Tuesday, April 29, 2008

Submission to NERSA on Eskom price hikes

NERSA's requests for comments are in blue and my responses are in grey type.

Stakeholder inputs requested:

Stakeholders are requested to please comment on the following:

1. Given that Eskom states that there has been a significant increase on
primary energy costs from the time of planning to now, please comment
on coal price escalation and methods of restricting the price escalation.
What contribution should primary energy suppliers, especially coal mines,
offer in order to achieve efficiency in the supply chain?

Eskom should sign long term contracts with coal miners and stop using the spot market to obtain coal supplies.

2. The Eskom application includes demand side management (DSM) cost of
R2.5bn that must be recovered from customers other than recovering this
cost from the customers, what other funding options for DSM can be

If Eskom’s tariff structure was determined by levels of consumption then the resulting increased prices with increased consumption would naturally give rise to reduced demand.

Apparently 10% of national electricity consumption arises from the theft of electricity. Thieves of electricity have no incentive to reduce their consumption. Eskom should invest in ways and means to minimise electricity theft.

3. The 53% real increase required by ESKOM will result in a R12.7 billion
profit after tax, please comment on the necessity and adequacy of the
above profit after tax.

See my comment under point 6.

4. Government has granted Eskom R60 billion loan to assist in the capital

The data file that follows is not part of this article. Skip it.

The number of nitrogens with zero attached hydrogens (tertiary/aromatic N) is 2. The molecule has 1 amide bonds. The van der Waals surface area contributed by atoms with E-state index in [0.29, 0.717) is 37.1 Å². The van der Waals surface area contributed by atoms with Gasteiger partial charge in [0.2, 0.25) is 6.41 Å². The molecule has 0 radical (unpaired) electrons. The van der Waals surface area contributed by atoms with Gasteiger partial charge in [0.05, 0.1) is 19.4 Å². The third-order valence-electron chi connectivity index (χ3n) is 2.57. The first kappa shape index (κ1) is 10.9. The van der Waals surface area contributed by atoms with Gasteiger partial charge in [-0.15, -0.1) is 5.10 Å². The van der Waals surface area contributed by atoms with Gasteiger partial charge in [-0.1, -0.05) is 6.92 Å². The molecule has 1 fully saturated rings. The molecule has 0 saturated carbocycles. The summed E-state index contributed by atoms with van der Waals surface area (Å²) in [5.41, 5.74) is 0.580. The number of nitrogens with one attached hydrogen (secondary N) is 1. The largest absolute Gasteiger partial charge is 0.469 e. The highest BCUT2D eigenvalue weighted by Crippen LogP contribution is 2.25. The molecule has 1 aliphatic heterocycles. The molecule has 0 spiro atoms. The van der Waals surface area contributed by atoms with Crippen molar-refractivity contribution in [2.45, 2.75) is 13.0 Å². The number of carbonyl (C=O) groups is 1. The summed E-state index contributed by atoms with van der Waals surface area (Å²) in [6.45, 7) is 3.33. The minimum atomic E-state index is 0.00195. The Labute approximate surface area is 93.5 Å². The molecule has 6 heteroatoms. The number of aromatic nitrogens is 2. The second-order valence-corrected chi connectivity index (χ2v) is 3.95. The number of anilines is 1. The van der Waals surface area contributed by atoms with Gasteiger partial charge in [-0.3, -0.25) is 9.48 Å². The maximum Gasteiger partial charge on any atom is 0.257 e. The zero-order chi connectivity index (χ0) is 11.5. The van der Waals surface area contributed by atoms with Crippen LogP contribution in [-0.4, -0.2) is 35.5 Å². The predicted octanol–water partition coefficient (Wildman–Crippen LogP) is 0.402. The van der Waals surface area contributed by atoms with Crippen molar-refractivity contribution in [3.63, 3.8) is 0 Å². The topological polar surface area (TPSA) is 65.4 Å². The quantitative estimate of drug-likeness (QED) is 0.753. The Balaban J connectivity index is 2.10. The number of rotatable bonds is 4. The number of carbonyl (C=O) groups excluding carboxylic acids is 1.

expansion program, in view of the current electricity emergency what other
forms of assistance should the Government provide or consider?

See my comment under point 6.

5. What commitments should be required from Eskom during the
consideration of the application and after the conclusion of the

No comment.

6. Any other comments that the stakeholders might propose to the Energy

My general comment is that I accept that the generation and supply of electricity to consumers demands expenditure from the electricity supplier. Thus the supplier is entitled to recover these costs and to make a reasonable profit for investments in the future viability of its generating capacity through what it charges customers for the supply of electricity.

However in the interests of all of us this matter needs to be considered in a holistic manner.

The reality is that the use of non-renewable fuels [coal, gas and nuclear] as the primary energy source for electricity generation is simply not possible in the long term because these resources will come to an end.

Also in the light of world wide climate change, being exacerbated by CO2 and other GH gas emissions from fossil fuel powered electric power stations, international pressure on countries emitting excessive amounts of GHG’s is going to increase considerably over the coming years. That is not to ignore the real detrimental damage resulting from climate change that will be taking place all over Southern Africa.

Thus I would be quite happy to accept increases in the electricity tariff if Eskom was clearly and transparently using the extra money to shift the its energy sources, for electricity generation, to renewable ones such as solar, waves, tides, winds and geothermal.

Right now with Eskom’s current plans for increased numbers of fossil fuel and nuclear fuel fired power stations I see myself and other consumers being squeezed to help fund the long term destruction of ourselves and, if not of ourselves, of future generations.

This simply does not make any sense to me when we as a country have available to us an abundance of renewable energy resources, such as listed above, and the technology for utilising solar energy for electricity generation, for example, is already in use in other countries. Not only that, other countries, not so well endowed with sun light as we are, are busy developing the technologies to utilise waves and tides. We should be too.

Yes we are facing a power generation crisis but Eskom’s proposed solutions whilst purporting to relieve the crisis in the short term will seriously exacerbate it in the longer term.

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